Achaea - Roman Province on the Aegean peninsula with Athens as the most prominent city.
Aediles Elected city officials that were responsible for the maintenance of public buildings.
Aegyptus Latin name for the kingdom of Egypt. Later, a Roman province that was kept by the emperors as personal hereditary property.
Africa - Region of North Africa that comprises the Roman provinces: Africa, Numidia and Mauretania.
Amphitheater - Amphi-theaters are literally round theaters. Amphi- means "around" in Greek.
Antiochus III - Syrian king who fought against Rome in the Syrian War.
Aqueducts - Advanced Roman systems for the delivery of water over great distances.
Arausio A settlement in southern Gaul (now the city of Orange in southern France) where a battle was fought in 105 BC between the Germanic tribes the Cimbri and the Teutoni and two Roman armies. The battle resulted in the worst defeat in the history of ancient Rome.
Argiletum - The Argiletum was the main route approaching the Forum Romanum from the northeast. It served to connect the Forum with the Subura district of the city.
Armilustrium A Roman festival in honor of the god Mars celebrated on October 19th. During this festival the weapons of the soldiers were ritually purified and stored for the winter.
Arpinum A city in central Italy (modern Arpino). Arpinum was the birthplace of both Cicero and Gaius Marius.
Asia Minor - The Roman Province at the western side of the Anatolian peninsula. Asia Minor was bounded by the black sea to the north, the Aegean Sea to the west, the Mediterranean Sea to the south and Galatia to the east.
Atrium - (plural: atria or atriums) is a large open space located within a building. Atria were a common feature in Ancient Roman dwellings, providing light and ventilation to the interior.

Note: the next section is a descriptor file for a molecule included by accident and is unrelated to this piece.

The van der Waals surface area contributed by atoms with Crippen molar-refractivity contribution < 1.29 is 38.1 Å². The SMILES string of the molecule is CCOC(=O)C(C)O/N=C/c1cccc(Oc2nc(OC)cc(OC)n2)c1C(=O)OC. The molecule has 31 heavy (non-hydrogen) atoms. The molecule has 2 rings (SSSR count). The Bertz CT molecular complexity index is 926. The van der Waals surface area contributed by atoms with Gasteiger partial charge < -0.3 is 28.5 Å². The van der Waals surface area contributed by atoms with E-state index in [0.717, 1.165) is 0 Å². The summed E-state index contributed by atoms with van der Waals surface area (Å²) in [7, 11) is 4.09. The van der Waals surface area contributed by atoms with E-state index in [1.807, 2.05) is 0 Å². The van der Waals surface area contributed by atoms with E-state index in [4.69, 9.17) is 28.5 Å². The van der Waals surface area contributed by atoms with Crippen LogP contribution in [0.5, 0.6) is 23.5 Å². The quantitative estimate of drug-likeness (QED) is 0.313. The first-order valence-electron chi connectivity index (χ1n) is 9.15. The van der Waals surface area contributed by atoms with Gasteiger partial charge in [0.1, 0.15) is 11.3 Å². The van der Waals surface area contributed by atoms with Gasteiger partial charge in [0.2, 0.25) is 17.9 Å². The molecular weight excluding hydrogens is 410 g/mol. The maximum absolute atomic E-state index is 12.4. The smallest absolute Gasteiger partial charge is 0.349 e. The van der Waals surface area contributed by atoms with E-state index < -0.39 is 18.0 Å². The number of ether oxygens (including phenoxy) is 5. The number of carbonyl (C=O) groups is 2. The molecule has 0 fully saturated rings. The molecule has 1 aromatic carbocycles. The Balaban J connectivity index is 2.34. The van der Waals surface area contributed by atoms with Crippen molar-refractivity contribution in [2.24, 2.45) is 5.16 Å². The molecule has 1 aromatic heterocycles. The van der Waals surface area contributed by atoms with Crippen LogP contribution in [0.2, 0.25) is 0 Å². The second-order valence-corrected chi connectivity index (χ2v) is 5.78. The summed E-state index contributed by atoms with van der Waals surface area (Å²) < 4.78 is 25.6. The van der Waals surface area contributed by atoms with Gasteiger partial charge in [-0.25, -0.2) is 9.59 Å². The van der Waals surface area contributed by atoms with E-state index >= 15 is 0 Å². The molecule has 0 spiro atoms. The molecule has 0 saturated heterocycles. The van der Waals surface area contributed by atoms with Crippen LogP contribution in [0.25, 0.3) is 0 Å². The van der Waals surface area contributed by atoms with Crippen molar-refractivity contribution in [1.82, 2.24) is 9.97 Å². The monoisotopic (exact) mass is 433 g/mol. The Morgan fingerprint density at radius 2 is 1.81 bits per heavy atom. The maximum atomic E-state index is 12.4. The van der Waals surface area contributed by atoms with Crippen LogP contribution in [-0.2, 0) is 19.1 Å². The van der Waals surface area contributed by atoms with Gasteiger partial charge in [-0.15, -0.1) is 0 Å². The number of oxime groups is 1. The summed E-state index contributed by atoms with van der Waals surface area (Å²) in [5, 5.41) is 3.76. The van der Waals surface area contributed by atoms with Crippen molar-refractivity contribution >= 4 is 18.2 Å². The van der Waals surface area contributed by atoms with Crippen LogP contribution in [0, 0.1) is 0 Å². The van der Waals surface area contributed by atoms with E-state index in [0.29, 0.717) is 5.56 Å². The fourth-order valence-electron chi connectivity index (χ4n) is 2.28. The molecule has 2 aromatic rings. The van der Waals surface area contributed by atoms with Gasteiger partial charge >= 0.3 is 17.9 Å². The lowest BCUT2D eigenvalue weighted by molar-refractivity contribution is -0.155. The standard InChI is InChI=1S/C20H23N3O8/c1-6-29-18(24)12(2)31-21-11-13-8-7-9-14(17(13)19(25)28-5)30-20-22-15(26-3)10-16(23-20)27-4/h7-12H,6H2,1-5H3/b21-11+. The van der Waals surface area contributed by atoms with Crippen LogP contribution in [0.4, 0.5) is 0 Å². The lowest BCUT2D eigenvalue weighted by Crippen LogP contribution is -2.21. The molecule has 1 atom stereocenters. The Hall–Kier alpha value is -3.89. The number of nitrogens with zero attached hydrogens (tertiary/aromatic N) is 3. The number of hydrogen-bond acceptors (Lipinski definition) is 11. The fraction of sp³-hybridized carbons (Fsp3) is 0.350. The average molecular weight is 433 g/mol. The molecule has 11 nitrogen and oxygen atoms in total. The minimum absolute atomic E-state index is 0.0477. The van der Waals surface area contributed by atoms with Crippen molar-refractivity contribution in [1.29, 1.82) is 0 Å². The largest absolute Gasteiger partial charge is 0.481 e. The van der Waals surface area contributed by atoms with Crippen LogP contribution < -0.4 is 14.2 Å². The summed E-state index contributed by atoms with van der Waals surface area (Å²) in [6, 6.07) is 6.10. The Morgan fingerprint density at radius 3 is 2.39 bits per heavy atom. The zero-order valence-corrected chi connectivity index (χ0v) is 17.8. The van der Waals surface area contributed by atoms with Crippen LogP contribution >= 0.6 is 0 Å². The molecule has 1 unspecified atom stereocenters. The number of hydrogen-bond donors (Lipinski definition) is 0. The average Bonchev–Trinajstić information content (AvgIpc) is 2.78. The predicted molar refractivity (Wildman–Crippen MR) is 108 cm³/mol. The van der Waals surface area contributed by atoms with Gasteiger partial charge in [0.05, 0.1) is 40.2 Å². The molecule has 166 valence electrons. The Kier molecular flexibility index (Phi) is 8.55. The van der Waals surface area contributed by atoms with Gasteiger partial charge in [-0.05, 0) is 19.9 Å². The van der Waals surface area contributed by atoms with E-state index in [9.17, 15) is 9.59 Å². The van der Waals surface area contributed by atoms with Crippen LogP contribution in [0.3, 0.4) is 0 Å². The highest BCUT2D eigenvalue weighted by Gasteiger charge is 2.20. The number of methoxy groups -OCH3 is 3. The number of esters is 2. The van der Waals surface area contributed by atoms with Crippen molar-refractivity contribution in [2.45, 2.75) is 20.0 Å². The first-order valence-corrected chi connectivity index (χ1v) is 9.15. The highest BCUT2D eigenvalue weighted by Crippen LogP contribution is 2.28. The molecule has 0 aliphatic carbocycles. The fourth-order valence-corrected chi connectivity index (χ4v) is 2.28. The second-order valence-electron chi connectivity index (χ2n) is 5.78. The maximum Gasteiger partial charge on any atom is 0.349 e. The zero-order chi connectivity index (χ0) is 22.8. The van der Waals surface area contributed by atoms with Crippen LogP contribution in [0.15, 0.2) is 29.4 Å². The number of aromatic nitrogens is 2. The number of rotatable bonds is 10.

Augustus Caesar - First emperor of Rome. Appears briefly in Nomenclator Initium as baby Gaius, son of Octavius and great nephew to Julius Caesar.
Basilica A large public building where legal and business matters were transacted. The typical form of a basilica was an open space divided by colonnades with an apse at one end where magistrates sat. On the sides clerestory windows provided light. The basilicas in Rome at the time of Nomenclator: Initium were the Basilica Porcia, the Basilica Aemilia (the earlier basilica Fulvia was incorporated into it), the Basilica Sempronia (this was later replaced by the basilica Julia) and the Basilica Opimia. The Basilica Opimia was probably an annex of the Temple of Concordia.
Bath (thermae) - A Roman public bath typically consisted of three principal rooms: the caldarium (hot bath), the tepidarium (warm bath) and the frigidarium (cold bath). Some thermae also featured steam baths: the sudatorium, a moist steam bath, and the laconicum, a dry steam bath much like a modern sauna. Generally there was an atrium attached to the bath which was used as an exercise yard. Sometimes the bath would include taverna and additional public rooms.
Bestiarii - Gladiators armed with a spear or knife that specialized in fighting beasts.
Bithynia An ancient kingdom and later a Roman province corresponding roughly to central-northern Turkey.
Brennus A Gallic leader who, in 387 BC, sacked Rome. This event shaped the view Romans had of the Gallic tribes for centuries.